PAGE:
Defending champion Rafael Nadal will skip the US Open because of the coronavirus pandemic, putting on hold his bid to equal Roger Federer's men's tennis record for Grand Slam titles.
Nadal explained his decision in a series of tweets sent in Spanish and English on Tuesday.
"The situation is very complicated worldwide, the COVID-19 cases are increasing, it looks like we still don't have control of it," Nadal wrote.
This is a decision I never wanted to take but I have decided to follow my heart this time and for the time being I rather not travel. pic.twitter.com/8VA0aSACVy— Rafa Nadal (@RafaelNadal) August 4, 2020
The 34-year-old from Spain called sitting out the tournament scheduled to begin Aug. 31 in New York "a decision I never wanted to take," but added that he would "rather not travel."
The current No. 1-ranked woman, Ash Barty, already had announced she would be missing the US Open. The USTA's entry list announcements Tuesday noted that 2019 women's champion Bianca Andreescu is in the field -- at least for now; players can withdraw until the start of play -- but made no mention of Nadal.
The professional tennis tours have been on hiatus since March because of the COVID-19 outbreak, with play resuming for women on Monday in Palermo, Italy. The first men's event on the main tour is scheduled for later this month.
Nadal's announcement came shortly after the Madrid Open, scheduled for September, was canceled because of the pandemic.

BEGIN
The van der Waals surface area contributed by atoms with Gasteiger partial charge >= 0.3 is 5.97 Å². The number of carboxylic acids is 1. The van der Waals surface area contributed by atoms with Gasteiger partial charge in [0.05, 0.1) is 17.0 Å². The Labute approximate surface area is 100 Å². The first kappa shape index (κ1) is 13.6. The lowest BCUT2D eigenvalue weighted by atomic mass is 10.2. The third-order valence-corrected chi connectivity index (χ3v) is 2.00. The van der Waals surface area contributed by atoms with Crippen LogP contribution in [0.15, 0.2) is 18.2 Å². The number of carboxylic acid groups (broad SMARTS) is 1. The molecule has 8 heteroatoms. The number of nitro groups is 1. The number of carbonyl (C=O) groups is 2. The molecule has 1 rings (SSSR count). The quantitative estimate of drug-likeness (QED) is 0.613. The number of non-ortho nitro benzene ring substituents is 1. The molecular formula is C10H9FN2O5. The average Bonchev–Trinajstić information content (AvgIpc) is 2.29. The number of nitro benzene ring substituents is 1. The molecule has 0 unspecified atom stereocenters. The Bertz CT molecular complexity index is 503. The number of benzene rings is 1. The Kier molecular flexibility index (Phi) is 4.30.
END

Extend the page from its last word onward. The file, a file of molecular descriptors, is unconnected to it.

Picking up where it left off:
In last year's thriller of a men's final at Flushing Meadows, Nadal edged Daniil Medvedev 7-5, 6-3, 5-7, 4-6, 6-4 in 4 hours, 50 minutes. That gave Nadal four titles at the US Open and a total of 19 across all the Grand Slam tournaments, just one away from Federer's career mark.
Federer will be absent from the US Open, too, but because of two operations on his right knee this year.
The last Grand Slam tournament contested without Federer or Nadal was the 1999 US Open -- four years before Nadal made his debut at one of the sport's four most prestigious events.
The USTA has given repeated indications it intends to go forward with the US Open, despite the spikes in cases around the United States, saying in a news release last week: "New York State continues to be one of the safest places in the country as it relates to the COVID-19 virus."
That is currently true -- although the area was a major U.S. hot spot early in the pandemic, so much so that a building at the US Open site was used as a temporary hospital.
New York hospitals saw more than 18,000 patients with COVID-19 at a time in mid-April when infections surged, and more than 750 patients with the illness died each day in hospitals and nursing homes. Those figures plunged in May, and rates of hospitalizations and new positive COVID-19 cases have been relatively stable since June.
There are still concerns about travel, as Nadal noted.
The USTA is planning a doubleheader of sorts at the Billie Jean King National Tennis Center. The Western & Southern Open, a hard-court tournament normally played in Cincinnati, was moved to the US Open site this year because of the pandemic and is scheduled to be played Aug. 20-28.
That is supposed to be followed by the US Open itself. And then, two weeks after the US Open closes on Sept. 13, the French Open is scheduled to begin in Paris, having been postponed from its usual May start.